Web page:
This Brazen Teacher said...

Been having a hard time to think of things to comment on your blog the past half dozen or so times I've visited. But I've been wanting to tell you how much I love your blog. That's it :-)

Anonymous said...


I have no idea what "Bipalychaetorsonectomy" (surgically removing something, though Im not sure what) means. In any case thanks for the insights and the photos on your blog.


doyle said...

Dear Sue,

>And some kids are in families that have already pushed them to not question, which is a huge part of learning.<

Get that piece right, and most everything else follows. I'm pretty good at teaching science--I'm not so good at teaching facts.

I have not yet read Meier's book--I may add it to the summer reading list.

Dear Brazen,

It's more than enough to know you snoop around this part of the woods. Thanks for the words.

Dear Doug,

Bipalychaetorsonectomy is the made up condition Doc uses as an excuse to order his first (and last) beer milkshake. I don't know why I titled the post with that except that I liked the word and figured I'd never get a chance to use it.

(Are you, perchance, Michigan Doug?)

phase5 said...

Yes. It's doug from Michigan. I was looking at Bert's blog and ended up over here. It would be good to catch up. Shauna's in the phone book. I can be found on the web without too much trouble. I'll see if I have your number.

doyle said...

Dear Doug,

Our Christmas letter bounced back--not sure why. We'll re-send it once I find the latest address.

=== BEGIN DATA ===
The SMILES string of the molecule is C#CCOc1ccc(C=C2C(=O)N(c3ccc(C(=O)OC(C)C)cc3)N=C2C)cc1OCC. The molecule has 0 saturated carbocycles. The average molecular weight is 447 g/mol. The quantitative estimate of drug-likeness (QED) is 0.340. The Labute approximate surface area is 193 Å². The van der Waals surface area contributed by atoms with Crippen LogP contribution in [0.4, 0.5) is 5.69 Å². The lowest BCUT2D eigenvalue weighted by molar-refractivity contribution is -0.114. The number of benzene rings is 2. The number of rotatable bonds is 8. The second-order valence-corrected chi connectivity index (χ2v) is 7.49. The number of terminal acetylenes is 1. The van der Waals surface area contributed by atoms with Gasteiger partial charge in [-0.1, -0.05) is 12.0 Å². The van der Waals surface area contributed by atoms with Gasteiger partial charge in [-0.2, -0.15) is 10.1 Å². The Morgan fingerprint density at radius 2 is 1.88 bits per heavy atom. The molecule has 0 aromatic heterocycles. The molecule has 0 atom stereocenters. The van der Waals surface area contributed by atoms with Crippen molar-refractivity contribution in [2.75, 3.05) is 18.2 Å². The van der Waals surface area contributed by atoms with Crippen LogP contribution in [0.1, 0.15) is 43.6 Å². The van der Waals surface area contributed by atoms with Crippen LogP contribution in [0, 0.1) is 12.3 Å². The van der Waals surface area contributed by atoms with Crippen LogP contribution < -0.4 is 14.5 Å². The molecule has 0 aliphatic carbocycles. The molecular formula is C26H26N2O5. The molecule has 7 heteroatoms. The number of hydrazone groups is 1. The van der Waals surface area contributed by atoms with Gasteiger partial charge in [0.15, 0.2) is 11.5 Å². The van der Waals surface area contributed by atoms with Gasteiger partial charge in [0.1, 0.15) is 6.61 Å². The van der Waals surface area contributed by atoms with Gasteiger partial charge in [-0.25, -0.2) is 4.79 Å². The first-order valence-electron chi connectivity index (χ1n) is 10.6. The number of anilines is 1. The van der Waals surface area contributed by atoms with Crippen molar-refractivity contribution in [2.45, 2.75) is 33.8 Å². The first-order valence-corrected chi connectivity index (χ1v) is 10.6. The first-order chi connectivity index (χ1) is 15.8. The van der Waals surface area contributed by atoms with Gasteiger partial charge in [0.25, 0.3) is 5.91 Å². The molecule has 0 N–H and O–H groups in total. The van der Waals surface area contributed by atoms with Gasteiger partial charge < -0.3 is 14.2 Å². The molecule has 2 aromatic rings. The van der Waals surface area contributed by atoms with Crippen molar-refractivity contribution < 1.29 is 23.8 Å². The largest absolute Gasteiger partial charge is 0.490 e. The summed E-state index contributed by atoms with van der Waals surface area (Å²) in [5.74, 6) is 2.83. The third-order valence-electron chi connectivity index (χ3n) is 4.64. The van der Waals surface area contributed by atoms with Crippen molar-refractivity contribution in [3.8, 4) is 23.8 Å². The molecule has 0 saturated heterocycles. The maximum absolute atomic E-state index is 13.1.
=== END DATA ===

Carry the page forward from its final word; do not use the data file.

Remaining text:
You'd make a phenomenal high school teacher if you're so inclined.

John Spencer said...


I thought you might enjoy this sketch

Leslie said...

Hi Doug--my fault on the letter. We got yours; I just messed up the address on ours. I will resend. Say hi to Shauna for me!

Ben Wildeboer said...

Interesting. Steinbeck has become one of my all time favorite authors since graduating from high school. It took about 8 years to recover from being force fed The Pearl and The Red Pony. After that I've never met a Steinbeck I haven't greatly enjoyed.

Perhaps it's his amazing perceptive descriptions of human beings. I dunno.

I also greatly endorse Sue's endorsement of anything by Deborah Meier. I got a chance to meet her this summer & it was a definite high point in my education career.

doyle said...

Dear John,

I love your cartoons! I may borrow that one for class. (If I've been successful at all, one of them might even challenge the science in it.)

Dear Ben,

I had the same history with Steinbeck--why do we have The Pearl and The Red Pony shoved down our 15 year old psyches? (I still see and hear a wet tracheotomy every time the red pony comes up.)

I plan to read Meier's stuff this summer. In between naps and fishing.

John Spencer said...

I fear that it is not very scientifically accurate. I thought about that as I drew it. But the magic is real and the mystery behind the science is real. I'm a piss-poor scientist (I've said that before, though, I guess)

doyle said...

Dear John,

You're only a piss-poor scientist if you take what I say at face value, and if you stop when a hypothesis doesn't work.

Your drawing captures the mystery AND the science, and you caught me being a pedantic knothead.

(I like to show kids what happens if you put a tiny flaming piece of paper in a high oxygen environment--you hear a small pop and the paper is consumed. But no huge explosion, no matter how big the vessel (and how pure the oxygen). If I use a big piece of paper--DON'T--I'd get a different reaction with the same concentration of oxygen.)

Alas, if I jump to conclusions too fast here, Zeus only knows how much I badger the children into silence. *sigh*